Last night at the Hackerspace I tried a new way (to me) of doing PCBs on the Cricut. So far it looks like the most promising yet.
This time instead of trying to scratch off an etch resist, I'm directly drawing it on using a plain old mini Sharpie pen like a plotter would. I understand the Stadtler Lumicolor pen is also recommended.
I just now discovered this link that shows exactly what I need to try next as far as the pen goes: PCB Plotting
-Then, in Eagle, run File->CAM Processor.
-Select Output Device EPS
-Click File and select your output file path.
-Don't worry about the offset and page size.
-Select the "Pads", "Bottom" or "Top", and "Vias" (it will complain if "Vias" is not selected).
-Click "Mirror" if you are doing the bottom layer.
-Click "Process Job," this will write the output file.
-Install a copy of Ghostscript & GSView, and run "ps2pdf [options] input.[e]ps output.pdf" to convert the EPS file from Eagle to a vector PDF.
-Fire up Make-the-Cut, and do "File->Import->Vector PDF File", leave "Import Strokes and Fills" selected, select your PDF file and click "Open".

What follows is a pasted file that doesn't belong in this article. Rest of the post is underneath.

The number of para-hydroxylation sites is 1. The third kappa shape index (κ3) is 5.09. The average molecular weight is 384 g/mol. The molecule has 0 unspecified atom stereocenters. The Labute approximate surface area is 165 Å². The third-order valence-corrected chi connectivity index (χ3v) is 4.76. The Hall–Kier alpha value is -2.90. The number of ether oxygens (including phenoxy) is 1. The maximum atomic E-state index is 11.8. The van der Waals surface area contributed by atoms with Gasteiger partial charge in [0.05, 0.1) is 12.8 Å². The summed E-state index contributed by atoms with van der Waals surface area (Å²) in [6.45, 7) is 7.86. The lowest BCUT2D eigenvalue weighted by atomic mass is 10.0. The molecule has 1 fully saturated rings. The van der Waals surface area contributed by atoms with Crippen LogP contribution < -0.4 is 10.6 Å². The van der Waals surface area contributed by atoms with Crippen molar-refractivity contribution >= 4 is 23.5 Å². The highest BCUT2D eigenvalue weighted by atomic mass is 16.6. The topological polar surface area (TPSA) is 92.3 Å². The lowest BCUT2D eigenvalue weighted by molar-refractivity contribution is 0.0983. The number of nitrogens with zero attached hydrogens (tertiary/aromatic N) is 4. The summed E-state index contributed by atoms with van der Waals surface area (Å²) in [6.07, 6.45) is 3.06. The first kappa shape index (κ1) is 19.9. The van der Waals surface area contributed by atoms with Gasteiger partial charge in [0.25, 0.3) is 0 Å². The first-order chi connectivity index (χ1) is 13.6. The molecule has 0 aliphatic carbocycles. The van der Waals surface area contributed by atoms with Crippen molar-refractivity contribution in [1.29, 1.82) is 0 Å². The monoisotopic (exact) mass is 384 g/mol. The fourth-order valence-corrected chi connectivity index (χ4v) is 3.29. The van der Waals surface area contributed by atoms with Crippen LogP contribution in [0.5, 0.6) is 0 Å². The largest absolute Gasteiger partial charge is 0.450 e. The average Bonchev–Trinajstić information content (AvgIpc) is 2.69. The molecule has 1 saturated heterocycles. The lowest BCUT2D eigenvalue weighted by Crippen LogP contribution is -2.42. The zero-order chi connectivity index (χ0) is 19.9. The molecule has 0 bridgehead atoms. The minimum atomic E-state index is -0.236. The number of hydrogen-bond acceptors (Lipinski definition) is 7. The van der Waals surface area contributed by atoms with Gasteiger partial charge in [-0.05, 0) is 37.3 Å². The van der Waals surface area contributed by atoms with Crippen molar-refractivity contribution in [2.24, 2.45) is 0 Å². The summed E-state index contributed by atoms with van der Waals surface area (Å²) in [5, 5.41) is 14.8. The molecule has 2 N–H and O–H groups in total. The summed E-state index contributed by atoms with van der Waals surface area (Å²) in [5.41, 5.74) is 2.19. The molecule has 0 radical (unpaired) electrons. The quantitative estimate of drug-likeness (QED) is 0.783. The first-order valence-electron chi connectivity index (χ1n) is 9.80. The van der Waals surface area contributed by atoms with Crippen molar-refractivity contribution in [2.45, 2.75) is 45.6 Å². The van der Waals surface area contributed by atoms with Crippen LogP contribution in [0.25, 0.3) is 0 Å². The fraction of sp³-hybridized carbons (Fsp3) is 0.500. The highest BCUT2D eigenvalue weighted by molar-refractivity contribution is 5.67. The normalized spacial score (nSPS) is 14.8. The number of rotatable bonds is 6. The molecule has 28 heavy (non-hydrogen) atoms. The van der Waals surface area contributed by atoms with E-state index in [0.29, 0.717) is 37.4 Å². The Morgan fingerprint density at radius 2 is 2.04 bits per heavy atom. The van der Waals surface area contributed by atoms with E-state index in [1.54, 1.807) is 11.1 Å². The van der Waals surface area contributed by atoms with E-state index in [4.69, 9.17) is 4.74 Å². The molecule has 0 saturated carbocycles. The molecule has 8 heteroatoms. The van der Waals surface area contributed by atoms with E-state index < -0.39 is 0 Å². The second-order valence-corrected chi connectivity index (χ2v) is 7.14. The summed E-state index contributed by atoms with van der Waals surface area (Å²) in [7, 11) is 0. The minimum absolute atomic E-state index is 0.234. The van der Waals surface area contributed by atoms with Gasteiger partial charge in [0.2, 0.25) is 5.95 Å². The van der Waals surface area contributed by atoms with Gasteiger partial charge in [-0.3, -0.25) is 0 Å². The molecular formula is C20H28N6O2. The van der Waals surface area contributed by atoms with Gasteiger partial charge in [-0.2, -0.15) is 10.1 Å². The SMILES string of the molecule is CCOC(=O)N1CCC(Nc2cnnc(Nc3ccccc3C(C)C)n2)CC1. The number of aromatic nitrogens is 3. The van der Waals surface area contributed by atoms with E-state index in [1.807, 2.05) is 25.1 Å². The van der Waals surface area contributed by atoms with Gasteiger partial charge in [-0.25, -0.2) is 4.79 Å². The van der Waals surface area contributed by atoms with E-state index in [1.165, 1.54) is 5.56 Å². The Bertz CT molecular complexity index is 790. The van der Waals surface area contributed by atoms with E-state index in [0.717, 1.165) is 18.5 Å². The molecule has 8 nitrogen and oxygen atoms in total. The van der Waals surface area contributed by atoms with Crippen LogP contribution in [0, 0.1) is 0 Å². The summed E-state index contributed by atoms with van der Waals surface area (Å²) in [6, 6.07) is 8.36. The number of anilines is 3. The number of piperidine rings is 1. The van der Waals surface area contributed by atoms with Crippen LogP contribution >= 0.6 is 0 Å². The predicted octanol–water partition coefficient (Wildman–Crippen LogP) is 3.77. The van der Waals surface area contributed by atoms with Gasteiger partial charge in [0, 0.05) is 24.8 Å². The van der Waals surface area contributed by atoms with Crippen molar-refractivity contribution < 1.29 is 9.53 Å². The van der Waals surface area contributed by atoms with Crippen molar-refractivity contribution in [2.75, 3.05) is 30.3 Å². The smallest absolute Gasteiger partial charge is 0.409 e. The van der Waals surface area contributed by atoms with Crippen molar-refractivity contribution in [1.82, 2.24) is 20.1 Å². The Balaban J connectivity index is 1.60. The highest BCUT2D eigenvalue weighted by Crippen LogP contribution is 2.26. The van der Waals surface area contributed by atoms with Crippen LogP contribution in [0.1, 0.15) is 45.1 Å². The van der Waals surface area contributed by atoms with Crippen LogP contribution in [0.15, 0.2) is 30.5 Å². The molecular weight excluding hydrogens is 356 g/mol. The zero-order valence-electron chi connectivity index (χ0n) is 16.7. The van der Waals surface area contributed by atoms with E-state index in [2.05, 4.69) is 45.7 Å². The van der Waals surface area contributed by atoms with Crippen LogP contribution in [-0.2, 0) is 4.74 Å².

-Select the imported image and click "Ctrl-B" to Break the circuit up into its pieces.
-Deselect all, then click on each of the four border lines and delete.
-Select all, and click "Ctrl-J' to Join the circuit back up into a single piece.
-Position the circuit on the cutting pad as needed.
-Load up your Sharpie in the tool holder and print a test piece on paper to verify positioning.
-Load up your copper in the machine. If you're running anything thicker than 0.01 you may need to raise the pen in the holder. I use double-stick tape or at least a fresh spritz of spray-tack.
-Print your design. I don't know how many coats are necessary, but I am doing two coats, one after the other. Don't use Multicut for this!!! It does each line multiple times immediately instead of doing the whole pattern completely and repeating it: This causes the pen to dissolve the previous coat and move it around a little.
-(optional) Put the board into the toaster oven just briefly to make sure the ink is fully dry.